On Sunday, 36 Asiana flights took off without meals and 51 flights were delayed out of the 80 planes scheduled for the day. The next day, 18 flew without meals and 20 were delayed out of 75 flights, according to the tally by Asiana Airlines.
Angry comments from hungry passengers took online platforms by storm, seeking explanation from the embattled airline.
The flurry of complaints from passengers came after Asiana had decided to forgo extending the contract with its supplier of 15 years LSG Sky Chefs, a subsidiary of German airline Lufthansa, and instead created a Korean arm of China’s HNA Group’s in-flight catering service, called Gate Gourmet Korea, in a joint venture to handle the next 30 years of in-flight meals.
A glitch occurred in March, however, when a fire at the new GGK plant hampered the supply schedule. Asiana then signed a three-month contract with a small firm with 68 employees, to begin from July.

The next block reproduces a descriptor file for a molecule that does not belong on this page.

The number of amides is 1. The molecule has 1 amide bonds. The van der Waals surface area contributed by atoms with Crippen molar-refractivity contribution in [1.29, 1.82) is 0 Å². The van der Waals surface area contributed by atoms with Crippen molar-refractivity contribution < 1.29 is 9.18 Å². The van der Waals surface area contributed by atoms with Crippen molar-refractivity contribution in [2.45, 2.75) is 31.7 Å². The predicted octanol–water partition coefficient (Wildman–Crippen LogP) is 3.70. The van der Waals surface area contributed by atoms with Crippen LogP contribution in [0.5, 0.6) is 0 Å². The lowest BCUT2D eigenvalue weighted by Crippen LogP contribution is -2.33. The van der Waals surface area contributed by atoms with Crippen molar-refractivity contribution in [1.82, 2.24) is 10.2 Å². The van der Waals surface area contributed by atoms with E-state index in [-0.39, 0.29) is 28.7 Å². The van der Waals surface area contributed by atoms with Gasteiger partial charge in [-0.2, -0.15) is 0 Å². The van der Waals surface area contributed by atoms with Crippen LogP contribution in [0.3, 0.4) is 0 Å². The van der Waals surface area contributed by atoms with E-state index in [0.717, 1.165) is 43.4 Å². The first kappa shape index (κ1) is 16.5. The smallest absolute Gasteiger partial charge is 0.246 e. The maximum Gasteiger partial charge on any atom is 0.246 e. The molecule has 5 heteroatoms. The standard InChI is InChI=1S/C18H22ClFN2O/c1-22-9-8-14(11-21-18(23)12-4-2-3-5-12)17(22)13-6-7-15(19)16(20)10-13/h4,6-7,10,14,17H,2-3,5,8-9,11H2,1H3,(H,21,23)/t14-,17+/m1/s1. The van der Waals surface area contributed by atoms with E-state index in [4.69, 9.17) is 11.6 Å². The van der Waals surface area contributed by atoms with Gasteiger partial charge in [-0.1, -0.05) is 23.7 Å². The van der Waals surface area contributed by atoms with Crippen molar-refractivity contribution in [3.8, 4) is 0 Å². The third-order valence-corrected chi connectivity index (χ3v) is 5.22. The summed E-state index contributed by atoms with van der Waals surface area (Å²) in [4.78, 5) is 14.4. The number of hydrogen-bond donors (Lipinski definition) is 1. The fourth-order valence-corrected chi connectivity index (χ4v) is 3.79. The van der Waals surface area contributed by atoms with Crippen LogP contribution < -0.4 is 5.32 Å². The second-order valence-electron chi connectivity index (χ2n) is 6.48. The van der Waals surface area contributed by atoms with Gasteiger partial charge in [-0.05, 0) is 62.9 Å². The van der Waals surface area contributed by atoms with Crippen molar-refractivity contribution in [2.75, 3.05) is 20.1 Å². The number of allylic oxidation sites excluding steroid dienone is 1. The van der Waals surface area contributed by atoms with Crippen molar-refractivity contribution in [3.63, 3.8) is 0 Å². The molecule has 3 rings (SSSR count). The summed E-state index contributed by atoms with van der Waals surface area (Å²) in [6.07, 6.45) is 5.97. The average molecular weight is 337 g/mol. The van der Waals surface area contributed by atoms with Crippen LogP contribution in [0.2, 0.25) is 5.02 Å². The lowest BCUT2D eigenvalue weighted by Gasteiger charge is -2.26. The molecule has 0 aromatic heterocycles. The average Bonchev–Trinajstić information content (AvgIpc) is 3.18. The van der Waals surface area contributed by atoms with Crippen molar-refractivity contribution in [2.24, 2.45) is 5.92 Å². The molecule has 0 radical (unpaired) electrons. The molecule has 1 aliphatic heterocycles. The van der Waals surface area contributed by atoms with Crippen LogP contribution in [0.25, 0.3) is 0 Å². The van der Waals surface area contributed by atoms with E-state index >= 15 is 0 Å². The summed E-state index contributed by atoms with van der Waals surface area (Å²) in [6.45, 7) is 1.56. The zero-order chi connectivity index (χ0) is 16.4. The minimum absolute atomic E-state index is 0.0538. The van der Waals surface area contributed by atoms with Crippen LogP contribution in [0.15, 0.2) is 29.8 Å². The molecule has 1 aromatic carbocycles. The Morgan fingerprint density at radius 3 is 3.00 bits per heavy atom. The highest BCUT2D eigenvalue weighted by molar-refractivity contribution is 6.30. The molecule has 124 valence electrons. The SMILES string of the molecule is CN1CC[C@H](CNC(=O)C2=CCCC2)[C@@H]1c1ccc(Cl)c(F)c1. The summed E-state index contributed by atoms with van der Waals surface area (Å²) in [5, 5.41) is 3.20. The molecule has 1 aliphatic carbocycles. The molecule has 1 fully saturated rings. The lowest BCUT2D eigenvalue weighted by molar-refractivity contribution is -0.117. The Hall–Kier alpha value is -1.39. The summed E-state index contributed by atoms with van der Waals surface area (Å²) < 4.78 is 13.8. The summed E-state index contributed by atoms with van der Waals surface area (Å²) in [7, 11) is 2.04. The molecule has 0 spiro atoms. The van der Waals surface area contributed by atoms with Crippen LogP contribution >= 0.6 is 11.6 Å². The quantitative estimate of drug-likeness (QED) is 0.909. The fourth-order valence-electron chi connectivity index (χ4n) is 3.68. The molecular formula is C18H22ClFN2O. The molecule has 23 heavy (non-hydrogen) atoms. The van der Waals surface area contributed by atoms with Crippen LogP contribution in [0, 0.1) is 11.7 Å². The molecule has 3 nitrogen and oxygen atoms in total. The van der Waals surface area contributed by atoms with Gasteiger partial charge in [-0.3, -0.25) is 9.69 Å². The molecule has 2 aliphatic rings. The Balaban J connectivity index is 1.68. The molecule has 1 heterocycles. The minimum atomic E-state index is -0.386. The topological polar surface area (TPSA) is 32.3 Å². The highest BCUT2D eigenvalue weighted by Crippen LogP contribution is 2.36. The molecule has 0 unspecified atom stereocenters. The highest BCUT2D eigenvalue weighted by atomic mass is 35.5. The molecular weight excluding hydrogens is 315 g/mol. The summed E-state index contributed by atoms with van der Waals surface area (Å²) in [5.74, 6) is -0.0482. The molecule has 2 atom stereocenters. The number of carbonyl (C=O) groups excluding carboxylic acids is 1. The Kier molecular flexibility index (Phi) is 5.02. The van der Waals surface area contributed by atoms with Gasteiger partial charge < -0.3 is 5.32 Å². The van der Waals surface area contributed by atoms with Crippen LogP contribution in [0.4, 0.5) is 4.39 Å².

The temporary supplier had reportedly handled some 3,000 in-flight meals per day for foreign flights, a scale falling far short of Asiana’s typical service of some 25,000 meals a day.
Asiana has contended that the short-term supplier had ample capacity to produce the number of meals needed. But the logistics of transporting the meals to Incheon Airport had apparently not been worked out, resulting in many planes taking off without food.
The head of a subcontractor for the small in-flight meal provider was found dead at his house, according to local media reports, Monday.
By Lim Jeong-yeo (firstname.lastname@example.org)